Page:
Addiction is a condition in which a person cannot stop using a substance or engaging in a behavior. It affects millions of Americans, and its overcoming is much more complex than many people recognize. Every person suffering from substance abuse requires unique needs and treatment as going through the recovery process. The uniqueness of each person makes the experience with addiction also unique. No two people will share the same road to developing their addiction, and likewise, the path to recovery will be equally diverse. It is because addiction and recovery vary based on many factors, both external and internal.
It’s complicated to admit to yourself that you need help, especially when dealing with addiction. Identifying the warning signals and knowing when to move toward recovery is not easy. However, understanding the recovery stages can help you figure out how to get in the right mindset. There are five stages of recovery, which clearly describe recognizing and admitting the problem, preparing for treatment, and dealing with life after treatment.
It’s the first stage of addiction recovery, where a person usually does not consider the behavior as an issue. During this stage, a person’s addictive behavior is generally positive, maybe even pleasant, and hasn’t led to any negative consequences.
The primary role of a recovery team is to move the patient towards the contemplation stage by helping to adjust the focus of control (i.e. become more aware of the actual consequences of the addiction and consider the possibility of a change).
During this stage, a person’s addictive behavior is generally positive, maybe even pleasant, and hasn’t led to any negative consequences.
2. Contemplation or acknowledgment of addiction
In this stage, the addicted person has realized a problem, which is hard to control. The addict may be open to some discussion about the consequences of the addiction but remain ambivalent about making a change. The contemplation stage can last for years. As a result, they move on to the next step or revert to the precontemplation stage.
The role of a treatment team is to help the patient imagine new options for life and potential steps to break the chain of addiction.
During the preparation stage, a person is committed and ready to take action. Stage 3 is where many addicts decide to visit a rehab center to explore the possibility or even take the leap and enter a rehab program.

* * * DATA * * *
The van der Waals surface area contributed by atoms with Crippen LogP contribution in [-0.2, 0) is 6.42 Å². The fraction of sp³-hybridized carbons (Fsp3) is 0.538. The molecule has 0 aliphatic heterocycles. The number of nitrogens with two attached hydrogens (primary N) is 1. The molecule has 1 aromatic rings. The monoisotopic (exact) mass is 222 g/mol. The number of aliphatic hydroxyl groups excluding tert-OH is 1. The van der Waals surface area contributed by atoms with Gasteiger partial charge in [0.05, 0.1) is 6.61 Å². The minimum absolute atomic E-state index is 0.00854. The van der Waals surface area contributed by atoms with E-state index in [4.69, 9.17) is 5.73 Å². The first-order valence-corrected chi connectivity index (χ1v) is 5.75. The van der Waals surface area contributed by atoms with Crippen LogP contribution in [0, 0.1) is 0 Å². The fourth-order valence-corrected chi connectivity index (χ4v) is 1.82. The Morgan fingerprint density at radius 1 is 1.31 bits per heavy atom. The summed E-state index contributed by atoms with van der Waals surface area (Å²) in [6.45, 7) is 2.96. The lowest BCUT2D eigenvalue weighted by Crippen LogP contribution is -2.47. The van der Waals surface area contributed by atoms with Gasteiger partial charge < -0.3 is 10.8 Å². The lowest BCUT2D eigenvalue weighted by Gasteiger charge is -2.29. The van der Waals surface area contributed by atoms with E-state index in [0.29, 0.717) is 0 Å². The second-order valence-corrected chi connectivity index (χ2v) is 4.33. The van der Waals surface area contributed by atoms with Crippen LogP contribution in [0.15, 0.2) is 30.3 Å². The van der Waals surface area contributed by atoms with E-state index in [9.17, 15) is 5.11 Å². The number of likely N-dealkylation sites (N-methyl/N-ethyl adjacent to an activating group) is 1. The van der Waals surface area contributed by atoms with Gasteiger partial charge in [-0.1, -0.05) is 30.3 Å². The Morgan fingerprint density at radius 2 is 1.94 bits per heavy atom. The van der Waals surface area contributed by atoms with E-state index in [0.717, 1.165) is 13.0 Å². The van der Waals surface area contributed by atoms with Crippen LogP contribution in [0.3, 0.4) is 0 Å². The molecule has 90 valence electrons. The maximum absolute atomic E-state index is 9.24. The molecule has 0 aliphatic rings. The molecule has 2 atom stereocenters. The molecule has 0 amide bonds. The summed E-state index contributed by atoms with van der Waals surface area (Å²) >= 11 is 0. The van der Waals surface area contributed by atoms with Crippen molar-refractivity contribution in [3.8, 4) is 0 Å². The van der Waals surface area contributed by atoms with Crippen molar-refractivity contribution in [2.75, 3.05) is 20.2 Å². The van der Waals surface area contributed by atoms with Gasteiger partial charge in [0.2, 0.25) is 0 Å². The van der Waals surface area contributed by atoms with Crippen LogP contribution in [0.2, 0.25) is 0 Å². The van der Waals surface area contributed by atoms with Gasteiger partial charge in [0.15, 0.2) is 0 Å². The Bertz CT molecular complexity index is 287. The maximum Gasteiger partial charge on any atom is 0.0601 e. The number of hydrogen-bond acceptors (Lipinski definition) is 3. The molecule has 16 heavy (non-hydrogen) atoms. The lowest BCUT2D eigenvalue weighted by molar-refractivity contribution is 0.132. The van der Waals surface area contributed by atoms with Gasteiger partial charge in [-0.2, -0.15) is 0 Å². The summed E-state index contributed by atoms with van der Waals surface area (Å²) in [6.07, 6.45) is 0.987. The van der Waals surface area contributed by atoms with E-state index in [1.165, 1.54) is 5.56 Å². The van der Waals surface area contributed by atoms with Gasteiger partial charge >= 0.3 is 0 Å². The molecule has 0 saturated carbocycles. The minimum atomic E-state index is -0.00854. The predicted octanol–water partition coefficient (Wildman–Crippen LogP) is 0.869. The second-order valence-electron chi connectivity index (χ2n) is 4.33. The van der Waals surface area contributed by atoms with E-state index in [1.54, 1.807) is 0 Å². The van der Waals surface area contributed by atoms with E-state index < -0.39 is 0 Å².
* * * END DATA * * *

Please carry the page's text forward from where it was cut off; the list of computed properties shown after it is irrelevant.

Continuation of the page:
The role of a healthcare professional here is to determine options for a long-term treatment plan that meets personal interests.
For many people, the action stage begins with a process known as detoxification, also known as detox. During detox, all addictive substances are carefully removed from the patient’s body. In this stage, medical professionals navigate a patient through the steps of recovery. First, the patient engages in treatment that addresses the underlying causes of addiction. In addition, individual and group therapy help a person better understand addiction and themselves, and alternative therapies promote holistic wellness, bolstering recovery. The action stage also provides healthy, practical strategies for coping with stress and triggers that help the addicts progress through the maintenance stage without experiencing a relapse.
5. Maintenance & Relapse
After treatment, the recovering addict must work to maintain their recovery. Unfortunately, addiction is a chronic condition that is hard to cure, only treated. Therefore, continued healing must always be a priority because it can always be a risk of relapse. A relapse may occur, but it isn’t a sign of failure or weakness. It’s possible to become sober again–it just means more specialized treatment is required.
In the maintenance stage, a person begins to adapt to the new substance-free life. Before leaving rehab, every patient should receive a customized aftercare plan conducive to their recovery efforts. This can include various options, but some standard features of an aftercare plan include intensive outpatient counseling, vocational resources, family therapy, and introduction into a local recovering community.
The stages of recovery may seem intimidating to someone who is contemplating or early in recovery. But knowing what you can expect can help you advance through these stages more confidently. Just take the necessary steps to get yourself in the healing mindset, and then take physical steps towards sobriety. It can be difficult at times, but a life of sobriety is better than an addiction that gets worse and destroys your life.
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Hathaway Recovery is an industry leader in Addiction & Dual Diagnosis Treatment. Doctor operated facility that offers 24/7 care, monitoring & support. Hathaway Recovery is staffed with a team of professionals who are highly trained and constantly strive to offer the most innovative and effective care and therapy.
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